I’ll never know why, but I can make a pretty good guess. As a gay male, he had faced harassment all his life, including both sexual and emotional abuse from childhood. He had sought solace and to silence his demons through drugs and sexual acting out, but whatever those demons were, he ultimately made the choice to do the very things that he knew would probably kill him — and I know he knew, because he said so to me on several occasions.
We are powerless over our addictions, but we are not powerless over our choices. Relapses occur before we act out, and there is always a point where we can head in another direction, choosing our recovery over our fear of discovering more about who we are. Rodney taught me that, and a lot more. I miss him every day.
Rest in peace, my friend. You were a powerful support for lots of folks, including me. I sure wish you hadn’t chosen to be an example as well.
Posted from WordPress for Android
“One thing that addiction does is, it freezes you. You don’t develop, you don’t learn the skills by trial and error of having experiences and learning from them, and finding out what it is you want, and how to go about getting it, by relating with other people.”
Posted from WordPress for Android
Cannabis plus alcohol is one of the most frequently detected drug combinations in car accidents, yet the interaction of these two compounds is still poorly understood. A study shows for the first time that the simultaneous use of alcohol and cannabis produces significantly higher blood concentrations of cannabis’ main psychoactive constituent, THC, as well as THC’s primary active metabolite than cannabis use alone.
We’ve all seen it. A celebrity falls victim to the effects of addiction and gets trashed in the press. Is there any empathy? Noooo… Are there any attempts to use this as an introduction into the dangers of alcohol and drugs? Noooo… Because such things don’t sell, and they don’t get clicks — and clicks, as we all know, are money in the bank.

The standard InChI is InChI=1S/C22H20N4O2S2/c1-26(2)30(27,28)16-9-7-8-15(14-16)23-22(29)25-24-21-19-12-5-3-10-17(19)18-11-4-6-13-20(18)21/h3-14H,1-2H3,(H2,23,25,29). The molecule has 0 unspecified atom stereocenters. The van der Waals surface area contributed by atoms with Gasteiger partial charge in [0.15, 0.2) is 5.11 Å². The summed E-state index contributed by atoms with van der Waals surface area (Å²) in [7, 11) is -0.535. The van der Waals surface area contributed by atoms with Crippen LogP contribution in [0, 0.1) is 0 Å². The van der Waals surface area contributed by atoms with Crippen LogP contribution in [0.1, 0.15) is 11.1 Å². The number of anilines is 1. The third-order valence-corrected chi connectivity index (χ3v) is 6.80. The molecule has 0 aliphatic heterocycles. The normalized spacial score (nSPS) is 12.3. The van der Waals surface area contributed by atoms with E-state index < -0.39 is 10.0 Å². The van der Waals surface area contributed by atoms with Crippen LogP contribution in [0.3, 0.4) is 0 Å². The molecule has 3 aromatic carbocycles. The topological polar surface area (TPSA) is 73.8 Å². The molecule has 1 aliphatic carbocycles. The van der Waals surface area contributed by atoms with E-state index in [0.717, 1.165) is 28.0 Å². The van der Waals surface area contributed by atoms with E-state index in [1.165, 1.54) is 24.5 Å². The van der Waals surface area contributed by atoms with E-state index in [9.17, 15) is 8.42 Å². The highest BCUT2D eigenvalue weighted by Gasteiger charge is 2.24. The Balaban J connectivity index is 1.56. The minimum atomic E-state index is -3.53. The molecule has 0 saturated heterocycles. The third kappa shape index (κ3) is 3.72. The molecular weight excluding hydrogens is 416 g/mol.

Another thing that bothers me when people start trashing celebrity alcoholics and addicts is that it indicates, half a century after alcoholism and addiction were recognized officially as diseases, that as a society we still view them as an issue of morals. And it seems that most of us enjoy seeing icons brought down, speaking more to our character than that of the icons.
In my opinion, this is because nearly all of us have had our lives touched by addiction, and have experienced the chaos that addicts carry and leave behind them the way a tornado carries dust and debris. Continue reading “Trashing Celebs”
A pernicious distinction of the first decade of the 21st century was the rise in painki ller abuse, which ultimately led to a catastrophic increase in addicts, fatal overdoses, and blighted communities. But the story of the painkiller epidemic can really be reduced to the story of one powerful, highly addictive drug and its small but ruthlessly enterprising manufacturer.
Researchers at Yale and Boston University and their Russian collaborators have found that occasional heroin use by HIV-positive patients may be particularly harmful to the immune system and worsens HIV disease, compared to persistent or no heroin use.
The findings are published in the journal AIDS and Behavior. READ MORE…